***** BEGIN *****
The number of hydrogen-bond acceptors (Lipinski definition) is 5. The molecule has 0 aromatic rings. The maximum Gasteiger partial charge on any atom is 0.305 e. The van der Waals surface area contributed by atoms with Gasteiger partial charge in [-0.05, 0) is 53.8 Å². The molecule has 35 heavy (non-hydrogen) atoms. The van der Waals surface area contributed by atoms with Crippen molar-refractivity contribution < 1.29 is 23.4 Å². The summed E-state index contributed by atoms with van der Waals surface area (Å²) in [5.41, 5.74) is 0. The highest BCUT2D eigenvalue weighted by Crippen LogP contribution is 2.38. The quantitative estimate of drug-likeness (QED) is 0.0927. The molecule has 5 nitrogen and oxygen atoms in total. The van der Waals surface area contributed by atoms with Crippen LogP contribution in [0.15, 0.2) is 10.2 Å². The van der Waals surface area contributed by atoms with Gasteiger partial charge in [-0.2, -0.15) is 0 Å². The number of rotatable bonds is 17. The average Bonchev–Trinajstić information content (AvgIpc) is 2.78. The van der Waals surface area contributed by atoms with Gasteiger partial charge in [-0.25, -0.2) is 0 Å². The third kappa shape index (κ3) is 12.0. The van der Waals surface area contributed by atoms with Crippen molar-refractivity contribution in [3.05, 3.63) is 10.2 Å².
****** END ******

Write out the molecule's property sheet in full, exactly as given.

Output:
The number of hydrogen-bond acceptors (Lipinski definition) is 5. The molecule has 0 aromatic rings. The maximum Gasteiger partial charge on any atom is 0.305 e. The van der Waals surface area contributed by atoms with Gasteiger partial charge in [-0.05, 0) is 53.8 Å². The molecule has 35 heavy (non-hydrogen) atoms. The van der Waals surface area contributed by atoms with Crippen molar-refractivity contribution < 1.29 is 23.4 Å². The summed E-state index contributed by atoms with van der Waals surface area (Å²) in [5.41, 5.74) is 0. The highest BCUT2D eigenvalue weighted by Crippen LogP contribution is 2.38. The quantitative estimate of drug-likeness (QED) is 0.0927. The molecule has 5 nitrogen and oxygen atoms in total. The van der Waals surface area contributed by atoms with Crippen LogP contribution in [0.15, 0.2) is 10.2 Å². The van der Waals surface area contributed by atoms with Gasteiger partial charge in [-0.2, -0.15) is 0 Å². The number of rotatable bonds is 17. The average Bonchev–Trinajstić information content (AvgIpc) is 2.78. The van der Waals surface area contributed by atoms with Gasteiger partial charge in [-0.25, -0.2) is 0 Å². The third kappa shape index (κ3) is 12.0. The van der Waals surface area contributed by atoms with Crippen molar-refractivity contribution in [3.05, 3.63) is 10.2 Å².